Re A (A Patient, now deceased) (No 4) (2018) EWCOP 17 Miscellaneous "On 24 July 2018, Mr Fitzgerald issued an application in the Family Division of the High Court of Justice, under number FD13P90056, seeking an order that, as President of the Family Division, I 'withdraw from public record Judgement EWCOP16 [2018] on the grounds that: (1) It is not given in any recognised court or jurisdiction; (2) It misrepresents the evidence presented in Application; (3) It displays transparent bias and injudicious prejudice.' ... Mr Fitzgerald's latest application is totally without merit. It is a time-wasting abuse of the process, which I accordingly strike out. If Mr Fitzgerald continues to display such forensic incontinence, he may find himself again subject to an extended civil restraint order."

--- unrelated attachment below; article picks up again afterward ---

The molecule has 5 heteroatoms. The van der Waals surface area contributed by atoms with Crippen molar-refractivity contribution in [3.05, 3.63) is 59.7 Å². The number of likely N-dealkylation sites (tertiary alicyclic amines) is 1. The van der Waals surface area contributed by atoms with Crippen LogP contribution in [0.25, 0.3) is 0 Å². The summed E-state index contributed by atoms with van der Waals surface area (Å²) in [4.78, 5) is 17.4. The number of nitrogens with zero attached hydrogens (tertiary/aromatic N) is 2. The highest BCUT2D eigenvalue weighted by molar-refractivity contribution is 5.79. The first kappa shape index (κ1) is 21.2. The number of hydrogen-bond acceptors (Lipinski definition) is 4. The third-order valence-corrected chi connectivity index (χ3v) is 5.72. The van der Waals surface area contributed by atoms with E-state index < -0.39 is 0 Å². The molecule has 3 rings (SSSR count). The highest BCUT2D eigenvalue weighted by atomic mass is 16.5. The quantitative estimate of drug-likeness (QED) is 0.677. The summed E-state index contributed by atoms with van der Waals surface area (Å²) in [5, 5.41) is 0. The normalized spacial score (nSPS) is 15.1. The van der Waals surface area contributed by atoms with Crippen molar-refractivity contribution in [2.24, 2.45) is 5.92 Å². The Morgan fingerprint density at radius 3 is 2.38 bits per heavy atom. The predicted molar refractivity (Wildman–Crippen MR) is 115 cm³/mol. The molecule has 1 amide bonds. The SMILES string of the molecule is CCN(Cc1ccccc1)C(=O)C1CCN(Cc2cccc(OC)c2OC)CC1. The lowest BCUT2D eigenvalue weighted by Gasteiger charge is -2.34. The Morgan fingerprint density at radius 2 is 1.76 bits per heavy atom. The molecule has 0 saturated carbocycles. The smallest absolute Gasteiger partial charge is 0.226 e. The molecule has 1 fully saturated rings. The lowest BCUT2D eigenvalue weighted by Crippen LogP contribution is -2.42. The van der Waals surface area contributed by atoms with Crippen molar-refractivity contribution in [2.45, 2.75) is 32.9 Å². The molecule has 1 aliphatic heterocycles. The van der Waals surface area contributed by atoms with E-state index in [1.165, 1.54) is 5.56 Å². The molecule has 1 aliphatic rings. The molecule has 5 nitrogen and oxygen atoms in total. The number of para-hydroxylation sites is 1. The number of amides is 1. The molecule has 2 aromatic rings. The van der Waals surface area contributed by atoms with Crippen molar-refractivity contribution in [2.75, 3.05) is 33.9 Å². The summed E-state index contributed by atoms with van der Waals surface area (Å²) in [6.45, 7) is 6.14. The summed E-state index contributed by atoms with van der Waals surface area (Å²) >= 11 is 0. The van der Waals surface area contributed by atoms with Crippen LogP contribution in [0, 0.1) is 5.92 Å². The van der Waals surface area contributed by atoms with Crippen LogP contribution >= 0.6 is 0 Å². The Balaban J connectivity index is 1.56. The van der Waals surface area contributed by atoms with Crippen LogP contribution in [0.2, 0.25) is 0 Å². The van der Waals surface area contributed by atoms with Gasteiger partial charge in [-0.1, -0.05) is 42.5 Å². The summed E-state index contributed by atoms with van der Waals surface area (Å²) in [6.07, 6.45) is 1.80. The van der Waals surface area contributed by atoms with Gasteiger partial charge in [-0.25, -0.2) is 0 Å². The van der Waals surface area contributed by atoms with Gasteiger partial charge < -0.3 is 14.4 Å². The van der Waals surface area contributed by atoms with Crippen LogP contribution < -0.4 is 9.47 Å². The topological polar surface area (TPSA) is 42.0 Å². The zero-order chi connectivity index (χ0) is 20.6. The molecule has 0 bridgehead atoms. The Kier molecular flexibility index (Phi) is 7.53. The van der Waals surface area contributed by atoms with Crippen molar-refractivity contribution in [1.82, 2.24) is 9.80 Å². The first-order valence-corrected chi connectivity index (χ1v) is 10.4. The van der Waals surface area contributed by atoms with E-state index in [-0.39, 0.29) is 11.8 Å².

Re A (Capacity: Social Media and Internet Use: Best Interests) (2019) EWCOP 2 Social media and internet use "I have reached the clear view that the issue of whether someone has capacity to engage in social media for the purposes of online ‘contact’ is distinct (and should be treated as such) from general consideration of other forms of direct or indirect contact. ... It is my judgment, having considered the submissions and proposals of the parties in this case and in Re B , that the ‘relevant information’ which P needs to be able to understand, retain, and use and weigh, is as follows: (i) Information and images (including videos) which you share on the internet or through social media could be shared more widely, including with people you don’t know , without you knowing or being able to stop it; (ii) It is possible to limit the sharing of personal information or images (and videos) by using ‘privacy and location settings’ on some internet and social media sites; [see paragraph below]; (iii) If you place material or images (including videos) on social media sites which are rude or offensive, or share those images, other people might be upset or offended; [see paragraph below]; (iv) Some people you meet or communicate with (‘talk to’) online, who you don’t otherwise know, may not be who they say they are (‘they may disguise, or lie about, themselves’); someone who calls themselves a ‘friend’ on social media may not be friendly; (v) Some people you meet or communicate with (‘talk to’) on the internet or through social media, who you don’t otherwise know, may pose a risk to you; they may lie to you, or exploit or take advantage of you sexually, financially, emotionally and/or physically; they may want to cause you harm; (vi) If you look at or share extremely rude or offensive images, messages or videos online you may get into trouble with the police, because you may have committed a crime; [see paragraph below]. With regard to the test above, I would like to add the following points to assist in its interpretation and application: ..."